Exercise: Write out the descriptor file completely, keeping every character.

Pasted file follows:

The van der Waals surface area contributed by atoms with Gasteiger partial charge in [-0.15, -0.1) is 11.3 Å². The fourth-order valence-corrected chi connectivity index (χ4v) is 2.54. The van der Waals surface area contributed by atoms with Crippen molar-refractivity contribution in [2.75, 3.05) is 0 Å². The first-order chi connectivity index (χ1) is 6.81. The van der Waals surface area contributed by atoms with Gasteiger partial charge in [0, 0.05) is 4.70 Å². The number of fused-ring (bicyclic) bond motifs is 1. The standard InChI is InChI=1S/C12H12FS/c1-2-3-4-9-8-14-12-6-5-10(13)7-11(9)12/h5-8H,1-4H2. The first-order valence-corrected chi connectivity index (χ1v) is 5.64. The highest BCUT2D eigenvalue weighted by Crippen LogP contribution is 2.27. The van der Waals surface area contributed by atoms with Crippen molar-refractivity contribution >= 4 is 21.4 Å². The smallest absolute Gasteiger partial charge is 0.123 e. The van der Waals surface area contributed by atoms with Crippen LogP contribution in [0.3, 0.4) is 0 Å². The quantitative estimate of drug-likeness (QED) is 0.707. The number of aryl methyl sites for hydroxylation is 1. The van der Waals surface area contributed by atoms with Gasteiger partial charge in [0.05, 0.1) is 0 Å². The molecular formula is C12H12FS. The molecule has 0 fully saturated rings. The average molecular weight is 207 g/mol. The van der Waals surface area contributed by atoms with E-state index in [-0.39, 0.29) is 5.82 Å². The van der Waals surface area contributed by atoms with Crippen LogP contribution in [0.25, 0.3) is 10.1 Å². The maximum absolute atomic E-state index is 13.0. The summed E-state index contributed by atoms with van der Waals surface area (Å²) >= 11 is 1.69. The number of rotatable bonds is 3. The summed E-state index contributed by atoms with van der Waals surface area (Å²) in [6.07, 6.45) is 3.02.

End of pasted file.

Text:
The van der Waals surface area contributed by atoms with Gasteiger partial charge in [-0.15, -0.1) is 11.3 Å². The fourth-order valence-corrected chi connectivity index (χ4v) is 2.54. The van der Waals surface area contributed by atoms with Crippen molar-refractivity contribution in [2.75, 3.05) is 0 Å². The first-order chi connectivity index (χ1) is 6.81. The van der Waals surface area contributed by atoms with Gasteiger partial charge in [0, 0.05) is 4.70 Å². The number of fused-ring (bicyclic) bond motifs is 1. The standard InChI is InChI=1S/C12H12FS/c1-2-3-4-9-8-14-12-6-5-10(13)7-11(9)12/h5-8H,1-4H2. The first-order valence-corrected chi connectivity index (χ1v) is 5.64. The highest BCUT2D eigenvalue weighted by Crippen LogP contribution is 2.27. The van der Waals surface area contributed by atoms with Crippen molar-refractivity contribution >= 4 is 21.4 Å². The smallest absolute Gasteiger partial charge is 0.123 e. The van der Waals surface area contributed by atoms with Crippen LogP contribution in [0.3, 0.4) is 0 Å². The quantitative estimate of drug-likeness (QED) is 0.707. The number of aryl methyl sites for hydroxylation is 1. The van der Waals surface area contributed by atoms with Gasteiger partial charge in [0.05, 0.1) is 0 Å². The molecular formula is C12H12FS. The molecule has 0 fully saturated rings. The average molecular weight is 207 g/mol. The van der Waals surface area contributed by atoms with E-state index in [-0.39, 0.29) is 5.82 Å². The van der Waals surface area contributed by atoms with Crippen LogP contribution in [0.25, 0.3) is 10.1 Å². The maximum absolute atomic E-state index is 13.0. The summed E-state index contributed by atoms with van der Waals surface area (Å²) >= 11 is 1.69. The number of rotatable bonds is 3. The summed E-state index contributed by atoms with van der Waals surface area (Å²) in [6.07, 6.45) is 3.02.